Lisa Scungio's Blog
22 Milk St, Millville, MA 01529
22 Milk St, Millville, MA 01529
After you receive an offer on your home, how should you respond? Ultimately, there are many questions for a home seller to consider before accepting a proposal, including:
1. What is my home worth?
Did you get your home appraised before you added it to the real estate market? If so, you may want to review a home offer in contrast to your home appraisal. This will give you a better idea about whether the offer is "fair" based on your home's condition.
If you have not received a home appraisal, there's no need to worry. In fact, there are many ways to assess your home to determine whether to accept or decline a proposal.
Check out the prices of comparable residences in your city or town. This will enable you to see how these houses are priced and better understand how to proceed with an offer.
Also, review the prices of homes that recently sold in your area. With this information, you can learn about the current state of the housing market.
2. Are there any other offers to consider?
As a home seller, you'll likely have 24 to 48 hours to respond to an offer on your residence. But if you receive multiple offers at the same time, you'll want to evaluate these proposals in conjunction with one another.
Even if you receive two offers for the exact same price, these proposals may differ.
For example, a homebuyer who has financing in hand will be able to streamline the process of going from homebuyer to homeowner. On the other hand, a homebuyer who submits an offer without financing in hand may require additional time to secure a mortgage from a bank or credit union.
Take a close look at all of the offers on your home. Review these proposals with a fine-tooth comb, and you'll be able to make an informed decision.
3. Does this offer meet or exceed my expectations?
An offer on your home may fall short of your initial asking price, but this offer can still meet or surpass your expectations.
Consider what you hope to accomplish as a home seller as you review an offer.
For instance, if your goal is to sell your home as quickly as possible, you may be more inclined to accept one of the first offers you receive. Or, if you can afford to remain patient, you may want to take a wait-and-see approach to ensure you get an offer that matches or exceeds your initial asking price.
4. What will happen if I accept the offer?
After you accept an offer on your home, a homebuyer likely will want to complete a home inspection.
If the home inspection goes well, the homebuyer probably will proceed with his or her purchase. If it does not, you may need to complete home maintenance or repairs to finalize the purchase agreement.
Remember, if you accept an offer, there are still several steps that will need to be completed before you sell your house. With an expert real estate agent at your side, you'll know exactly what to expect at each stage of the home selling process.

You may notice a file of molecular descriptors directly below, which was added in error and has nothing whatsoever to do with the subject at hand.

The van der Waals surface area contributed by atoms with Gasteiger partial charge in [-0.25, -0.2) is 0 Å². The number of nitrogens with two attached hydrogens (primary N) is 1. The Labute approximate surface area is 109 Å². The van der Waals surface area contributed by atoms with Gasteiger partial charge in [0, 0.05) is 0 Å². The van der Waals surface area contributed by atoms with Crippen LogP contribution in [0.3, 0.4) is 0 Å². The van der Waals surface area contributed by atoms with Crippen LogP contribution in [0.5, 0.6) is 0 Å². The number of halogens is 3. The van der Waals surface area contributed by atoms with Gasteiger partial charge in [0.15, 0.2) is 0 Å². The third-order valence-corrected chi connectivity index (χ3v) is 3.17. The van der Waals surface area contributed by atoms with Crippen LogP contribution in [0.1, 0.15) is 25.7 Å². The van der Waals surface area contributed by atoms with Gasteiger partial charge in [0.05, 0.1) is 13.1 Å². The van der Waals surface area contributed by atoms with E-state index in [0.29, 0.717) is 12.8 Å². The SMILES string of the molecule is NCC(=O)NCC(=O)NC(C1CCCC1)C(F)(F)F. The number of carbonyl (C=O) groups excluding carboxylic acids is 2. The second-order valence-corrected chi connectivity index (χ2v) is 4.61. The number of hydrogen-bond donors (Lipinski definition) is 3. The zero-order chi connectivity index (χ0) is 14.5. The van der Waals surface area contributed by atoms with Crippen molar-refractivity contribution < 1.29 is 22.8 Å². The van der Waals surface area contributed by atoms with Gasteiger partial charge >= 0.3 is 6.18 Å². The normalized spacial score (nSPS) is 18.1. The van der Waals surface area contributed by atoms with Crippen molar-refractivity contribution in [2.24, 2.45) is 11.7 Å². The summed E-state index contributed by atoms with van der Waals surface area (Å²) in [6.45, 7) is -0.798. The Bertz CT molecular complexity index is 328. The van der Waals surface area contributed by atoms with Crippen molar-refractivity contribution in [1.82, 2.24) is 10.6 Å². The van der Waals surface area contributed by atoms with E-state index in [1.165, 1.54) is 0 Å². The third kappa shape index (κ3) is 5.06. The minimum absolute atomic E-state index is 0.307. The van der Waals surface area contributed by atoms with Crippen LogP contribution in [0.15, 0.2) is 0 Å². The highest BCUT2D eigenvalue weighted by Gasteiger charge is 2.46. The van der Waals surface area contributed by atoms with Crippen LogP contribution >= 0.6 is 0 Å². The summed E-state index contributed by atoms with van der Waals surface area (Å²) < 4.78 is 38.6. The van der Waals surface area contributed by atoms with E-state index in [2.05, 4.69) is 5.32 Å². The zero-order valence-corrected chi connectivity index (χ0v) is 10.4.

20 Lincoln St, Millville, MA 01529
We all know how hard the beginning of the month can be; it seems like there are a million bills due all at the same time, and one of those bills is usually the most expensive among them all—your mortgage. After you budget for all of your expenses, that gigantic payment can really make a big impact on your bank account. That's just one reason why some homeowners choose to pay their mortgage in halves twice a month, rather than monthly as a whole.
Paying Your Mortgage Differently Than Traditional Monthly Payments
You might be able to choose to pay your mortgage bi-weekly or semi-monthly. Generally speaking, these are the same thing. However, a few days' difference here and there actually means that you would make 26 payments throughout the year if you paid bi-weekly, which is the same as 13 months' worth of payments. Semi-monthly payments would be paid twice a month, which comes out to 12 months' payments at the end of the year. Both are beneficial for several reasons, but obviously, you'll be paying a whole extra month if you pay bi-weekly, which can really cause the savings to add up over the life of a loan.
The difference comes in the timing in which your payments would be due. If you're paid on the 15th and last day of the month, bi-weekly payments can be tricky because there will be two times a year in which your payment will be due before your paycheck arrives. However, you can still opt for semi-monthly payments that get paid in accordance with your pay schedule.
The Benefits of Paying Your Mortgage Twice a Month
Let's start with the obvious benefit: you'll spread one amount of money across two payments. That means you'll have more money leftover during the initial payment date than usual and you can put that extra cash toward principle or put it in a savings account until the next payment's due so it can collect a little interest. Not only that, but because there's less time between payments, there will be less interest since interest is calculated at a daily rate. Since each payment will push a little more money toward principle, you'll actually end up paying your mortgage off faster than you would if you paid monthly in most cases. Be sure to check your loan documents to verify that you don't have a pre-payment penalty before you put this plan into place!
Before you commit to (or keep going with) monthly payments on your mortgage, stop and think about the benefits you could gain from splitting your payments in half. This is a great way to spread out the cost of one of your biggest expenses while simultaneously ensuring you're chipping away at your principle.